Helping the Good Samaritans of our day

There are some Christians, though, who say that charity isn’t enough to solve the nation’s health care problems.

An estimated 32 million Americans could lose health insurance if “Obamacare” is struck down, including children who can stay on their parents’ insurance until they are 26 and seniors who get help paying for their drug prescriptions. Most observers say health care costs would continue to rise.

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Some people believe the health care situation in America would be scandalous to Jesus because he was a prophet concerned about social justice.

Steven Kraftchick, a religious scholar, said Jesus comes out of the tradition of Jewish prophets who preached that the health of a society could be measured by how well they took care of “its widows and orphans,” those who had the least power.

Kraftchick said there’s a famous story in the Gospel of Mark in which Jesus heals such a person. He was the man who called himself Legion. He might have been called homeless and mentally ill. The man roamed a graveyard, so tormented that even chains could not hold him and everyone feared him, Mark wrote.

Jesus healed the man not only physically, but socially as well, according to Mark. The man returned to his community with a sense of dignity, said Kraftchick, a professor at Emory University’s Candler School of Theology in Atlanta.

“A move toward universal health care would be fitting with the prophetic traditions,” Kraftchick said. “When you read the New Testament and look at the signs of the in-breaking of the Kingdom of God, it’s always connected to being physically healed.”

Yet Marcia Pally, an authority on evangelicals, said many evangelicals are wary of government doing the healing.  Their reasons go back centuries.

Many are the descendants of people who fled Europe because of religious persecution from countries and state churches. They fought a revolution against a government in England.  And they settled a frontier, where the virtue of self-reliance was critical, said Pally, author of “The New Evangelicals: Expanding the Vision of the Common Good.”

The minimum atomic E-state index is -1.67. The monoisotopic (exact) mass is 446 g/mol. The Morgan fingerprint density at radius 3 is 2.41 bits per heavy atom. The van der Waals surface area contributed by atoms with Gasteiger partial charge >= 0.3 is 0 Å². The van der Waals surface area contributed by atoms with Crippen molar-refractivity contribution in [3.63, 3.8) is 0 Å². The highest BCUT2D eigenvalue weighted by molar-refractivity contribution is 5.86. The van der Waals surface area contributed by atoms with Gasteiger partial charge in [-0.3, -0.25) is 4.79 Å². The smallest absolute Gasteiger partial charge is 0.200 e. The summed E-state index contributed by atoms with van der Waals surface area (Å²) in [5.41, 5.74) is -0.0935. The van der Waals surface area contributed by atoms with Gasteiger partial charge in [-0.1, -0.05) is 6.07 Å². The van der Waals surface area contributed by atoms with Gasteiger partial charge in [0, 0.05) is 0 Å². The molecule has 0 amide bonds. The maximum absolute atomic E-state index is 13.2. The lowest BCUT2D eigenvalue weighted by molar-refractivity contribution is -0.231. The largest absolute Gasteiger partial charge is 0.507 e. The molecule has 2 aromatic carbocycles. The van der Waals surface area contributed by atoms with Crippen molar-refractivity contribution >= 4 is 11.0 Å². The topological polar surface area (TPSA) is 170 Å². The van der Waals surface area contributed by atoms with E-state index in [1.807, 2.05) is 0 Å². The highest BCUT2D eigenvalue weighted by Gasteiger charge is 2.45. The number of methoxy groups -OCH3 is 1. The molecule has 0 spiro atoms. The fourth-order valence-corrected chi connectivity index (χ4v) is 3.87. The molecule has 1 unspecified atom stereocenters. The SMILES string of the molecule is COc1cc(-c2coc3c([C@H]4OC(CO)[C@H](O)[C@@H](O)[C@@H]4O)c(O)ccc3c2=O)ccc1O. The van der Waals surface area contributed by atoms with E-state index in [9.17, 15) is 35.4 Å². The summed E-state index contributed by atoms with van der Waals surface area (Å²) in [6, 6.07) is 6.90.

Suspicion of government is part of their historical and religious experience, said Pally, a professor at Fordham University and New York University.

Those attitudes, though, may be changing. Pally said she spent six years traveling across America to interview evangelicals. She discovered that a new generation of evangelists now believes that certain issues are too big and complex to be addressed by charity alone.

“Some note that charity is very good at the moment of emergency relief but it doesn’t change the underlying problem  unless structures that keep people poor, sick or deny their access to health insurance are changed,” she said.

No matter what the Supreme Court decides, the legal debate will continue. If more Americans go broke or die because they do not have health insurance, more Americans may ask, what would Jesus do?

But don’t expect any easy answers from the Bible, said Raschke, the religious studies professor at the University of Denver.

“People are always looking for support from the Bible for American political positions,” Rashke said. “Would Jesus be against abortion, or would he support a woman’s right to choose? It’s almost become a standard joke in the theological world that you quote Jesus in American politics to support your political views.

“The teachings of Jesus do not fit into the views of any political party."

- CNN Writer

Filed under: Christianity • Health care • Jesus • Politics